Various researchers have used the intervention model to analyse time series prone to structural breaks. This includes Coshall (2003) who examined the impact of the September 11 terrorist attacks on international travel flows. Lai and Lu (2005) quantified the decline in the demand of air transport passengers in the US after the terrorists attack on September 11. Eisendrath and his co-researchers (2008) measured the waves of the September 11 terrorist attack on the Las Vegas Strip’s gaming volumes. Min and his co-researchers (2011) used an intervention model to analyse the consequence of Severe Acute Respiratory Syndrome (SARS) on Japanese demand for travel to Taiwan. Zheng and his co-researchers (2013) examined the impact of the 2007 recession on US restaurant stocks by employing an intervention model.

The SARIMA model with the intervention was also used by Ebhuoma, Gebreslasie and Magubane (2017) to model the outcome of the re-introduction of dichlorodiphenyltrichloroethane (DDT) on confirmed monthly malaria cases in KwaZulu-Natal. Results revealed both a sudden and a perpetual monthly decline in malaria. The cause of this decline was the aftermath of implementing an intervention policy to curb malaria. The long period of low malaria cases shows that the continued use of DDT did not act as an insect repellent as predicted. Therefore, the feasibility of reducing malaria transmission to zero in KwaZulu-Natal requires other reliable and complementary resources.

The study also wanted to assess whether the crisis had a transitory or permanent effect on the country’s economy

How was the study conducted?

Two models were proposed for this study, namely the SARIMA intervention model and SARIMA model. The SARIMA model served as benchmark model to show that the multiplicative SARIMA model denoted by SARIMA follows a certain mathematical form.

There should be no common factors between the seasonal autoregressive (SAR) polynomials and seasonal moving average (SMA). Also, SAR polynomials should correspond with the characteristic equation of SARMA because that is the role of the SAR model.

Because the 2008 financial crisis was unique, the intervention variable Zt symbolised some discrete event in which Zt=1 denotes the international financial crisis while Zt=0 denotes otherwise.

How the SARIMA model was developed

The SARIMA model was developed in three stages:

Step 1: The unit root test and the identification of the order of difference help to reduce the variance of the data and make the time series ready to be modelled by a stationary S (ARIMA) model. The Augmented Dickey-Fuller (ADF) test is usually applied for the unit root test. For model selection, the Akaike information criterion (AIC) and Schwartz Bayesian criterion (SBC) were employed in this study. The study also used the AIC for the lag length selection of the ADF model.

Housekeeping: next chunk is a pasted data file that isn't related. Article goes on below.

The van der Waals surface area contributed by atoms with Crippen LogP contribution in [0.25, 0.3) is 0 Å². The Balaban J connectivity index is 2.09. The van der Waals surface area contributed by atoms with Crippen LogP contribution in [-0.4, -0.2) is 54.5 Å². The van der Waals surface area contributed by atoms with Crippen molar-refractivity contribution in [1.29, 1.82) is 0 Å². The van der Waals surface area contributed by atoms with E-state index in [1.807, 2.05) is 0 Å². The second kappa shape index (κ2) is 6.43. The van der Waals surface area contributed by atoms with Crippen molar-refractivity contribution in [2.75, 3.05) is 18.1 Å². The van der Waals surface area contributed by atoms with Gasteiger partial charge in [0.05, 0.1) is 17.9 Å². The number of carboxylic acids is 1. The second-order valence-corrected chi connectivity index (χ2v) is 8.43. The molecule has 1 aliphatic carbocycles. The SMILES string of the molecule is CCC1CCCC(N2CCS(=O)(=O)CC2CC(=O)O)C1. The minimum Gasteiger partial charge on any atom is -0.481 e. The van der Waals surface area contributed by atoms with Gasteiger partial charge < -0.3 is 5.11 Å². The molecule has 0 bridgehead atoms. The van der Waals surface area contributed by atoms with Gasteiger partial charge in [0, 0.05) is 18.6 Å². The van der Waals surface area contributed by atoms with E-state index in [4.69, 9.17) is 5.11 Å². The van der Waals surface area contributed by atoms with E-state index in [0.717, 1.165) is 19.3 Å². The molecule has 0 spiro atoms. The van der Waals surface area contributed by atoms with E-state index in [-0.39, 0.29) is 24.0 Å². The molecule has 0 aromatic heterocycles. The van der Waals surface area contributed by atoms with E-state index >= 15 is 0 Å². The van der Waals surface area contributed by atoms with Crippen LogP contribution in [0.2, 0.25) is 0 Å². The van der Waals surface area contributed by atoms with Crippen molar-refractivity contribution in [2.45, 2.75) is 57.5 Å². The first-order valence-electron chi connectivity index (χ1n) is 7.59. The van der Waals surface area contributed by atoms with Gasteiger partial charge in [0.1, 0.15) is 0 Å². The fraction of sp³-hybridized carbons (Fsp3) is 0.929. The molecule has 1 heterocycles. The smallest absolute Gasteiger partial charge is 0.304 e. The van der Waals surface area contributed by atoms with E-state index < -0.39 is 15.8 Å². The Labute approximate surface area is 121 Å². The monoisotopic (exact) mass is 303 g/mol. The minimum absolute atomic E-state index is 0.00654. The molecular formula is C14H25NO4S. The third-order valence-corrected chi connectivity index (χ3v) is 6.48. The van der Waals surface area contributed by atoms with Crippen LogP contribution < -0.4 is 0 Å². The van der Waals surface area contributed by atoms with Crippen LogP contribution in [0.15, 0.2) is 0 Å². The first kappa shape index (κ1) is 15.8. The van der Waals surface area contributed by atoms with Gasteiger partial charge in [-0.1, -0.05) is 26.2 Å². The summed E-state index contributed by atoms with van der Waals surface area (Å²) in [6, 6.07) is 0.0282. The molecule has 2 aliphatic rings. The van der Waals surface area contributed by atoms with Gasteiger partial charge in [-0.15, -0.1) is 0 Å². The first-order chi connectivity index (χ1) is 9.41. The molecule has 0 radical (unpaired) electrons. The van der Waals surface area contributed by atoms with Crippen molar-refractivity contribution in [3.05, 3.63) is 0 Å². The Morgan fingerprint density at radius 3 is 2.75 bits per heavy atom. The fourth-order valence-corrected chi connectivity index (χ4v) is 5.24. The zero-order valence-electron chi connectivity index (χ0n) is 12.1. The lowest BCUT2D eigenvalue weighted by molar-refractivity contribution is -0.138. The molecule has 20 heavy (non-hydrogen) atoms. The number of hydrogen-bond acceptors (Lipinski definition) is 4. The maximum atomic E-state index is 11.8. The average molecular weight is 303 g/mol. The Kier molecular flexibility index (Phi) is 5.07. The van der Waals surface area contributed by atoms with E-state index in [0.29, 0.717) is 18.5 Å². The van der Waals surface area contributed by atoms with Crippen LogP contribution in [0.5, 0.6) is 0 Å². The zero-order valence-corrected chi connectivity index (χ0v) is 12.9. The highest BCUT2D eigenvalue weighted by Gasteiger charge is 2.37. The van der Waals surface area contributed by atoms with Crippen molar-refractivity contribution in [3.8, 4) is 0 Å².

Step 2: Next, the parameters of the intervention function and SARIMA were estimated and determined. The autocorrelation function (ACF), partial autocorrelation function (PACF) and cross-autocorrelation function (CACF) were used to tentatively identify the parameters of the model. Nonetheless, statistical measures generally provide outstanding proof of an appropriate intervention function. The theoretical characteristics of the ACF and PACF for a stationary SARMA process were also presented.

Step 3: A residual or noise diagnostic check was done. The correlogram of Q-statistics based on the ACF and PACF of the residual was used for the residual analysis. Statistical tests such as the Jarque-Bera test for the normality of residuals and the Lagrange multiplier for the heteroscedasticity of the residuals were also used. The Breusch-Godfrey test was used to test the correlation of the residuals.

This will assist the Monetary Policy Committee of South Africa to understand the linear co-movement of the country’s exchange rate.

Empirical analysis

To execute the analysis, the study used a time series of real exchange rates for the period January 2000 to June 2017 obtained from the South African Reserve Bank database. The 2008 financial crisis is hypothesised to be a significant event influencing exchange rate movements in South Africa. The series showed upward and downward trends in conjunction with seasonal components. This implies that the real exchange rate in South Africa was not constant over the sampled period.